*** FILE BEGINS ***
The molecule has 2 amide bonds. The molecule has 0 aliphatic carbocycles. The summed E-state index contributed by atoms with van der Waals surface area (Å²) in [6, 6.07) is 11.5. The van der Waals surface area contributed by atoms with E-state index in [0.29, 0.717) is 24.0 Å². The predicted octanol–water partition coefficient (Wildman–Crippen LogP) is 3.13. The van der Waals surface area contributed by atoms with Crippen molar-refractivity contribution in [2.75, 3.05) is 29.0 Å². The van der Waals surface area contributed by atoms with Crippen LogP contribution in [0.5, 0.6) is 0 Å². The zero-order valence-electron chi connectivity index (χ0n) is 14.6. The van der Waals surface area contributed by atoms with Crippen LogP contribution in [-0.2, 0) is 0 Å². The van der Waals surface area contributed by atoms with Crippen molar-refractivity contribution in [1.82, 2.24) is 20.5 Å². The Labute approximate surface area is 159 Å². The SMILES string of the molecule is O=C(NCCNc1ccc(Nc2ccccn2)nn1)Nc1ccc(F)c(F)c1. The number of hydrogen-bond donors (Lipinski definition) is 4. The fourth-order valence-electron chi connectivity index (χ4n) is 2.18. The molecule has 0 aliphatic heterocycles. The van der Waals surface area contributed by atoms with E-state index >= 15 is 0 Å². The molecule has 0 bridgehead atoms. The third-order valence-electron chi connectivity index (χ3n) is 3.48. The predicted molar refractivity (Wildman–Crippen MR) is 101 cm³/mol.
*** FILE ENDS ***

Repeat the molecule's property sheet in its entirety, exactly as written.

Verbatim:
The molecule has 2 amide bonds. The molecule has 0 aliphatic carbocycles. The summed E-state index contributed by atoms with van der Waals surface area (Å²) in [6, 6.07) is 11.5. The van der Waals surface area contributed by atoms with E-state index in [0.29, 0.717) is 24.0 Å². The predicted octanol–water partition coefficient (Wildman–Crippen LogP) is 3.13. The van der Waals surface area contributed by atoms with Crippen molar-refractivity contribution in [2.75, 3.05) is 29.0 Å². The van der Waals surface area contributed by atoms with Crippen LogP contribution in [0.5, 0.6) is 0 Å². The zero-order valence-electron chi connectivity index (χ0n) is 14.6. The van der Waals surface area contributed by atoms with Crippen LogP contribution in [-0.2, 0) is 0 Å². The van der Waals surface area contributed by atoms with Crippen molar-refractivity contribution in [1.82, 2.24) is 20.5 Å². The Labute approximate surface area is 159 Å². The SMILES string of the molecule is O=C(NCCNc1ccc(Nc2ccccn2)nn1)Nc1ccc(F)c(F)c1. The number of hydrogen-bond donors (Lipinski definition) is 4. The fourth-order valence-electron chi connectivity index (χ4n) is 2.18. The molecule has 0 aliphatic heterocycles. The van der Waals surface area contributed by atoms with E-state index >= 15 is 0 Å². The molecule has 0 bridgehead atoms. The third-order valence-electron chi connectivity index (χ3n) is 3.48. The predicted molar refractivity (Wildman–Crippen MR) is 101 cm³/mol.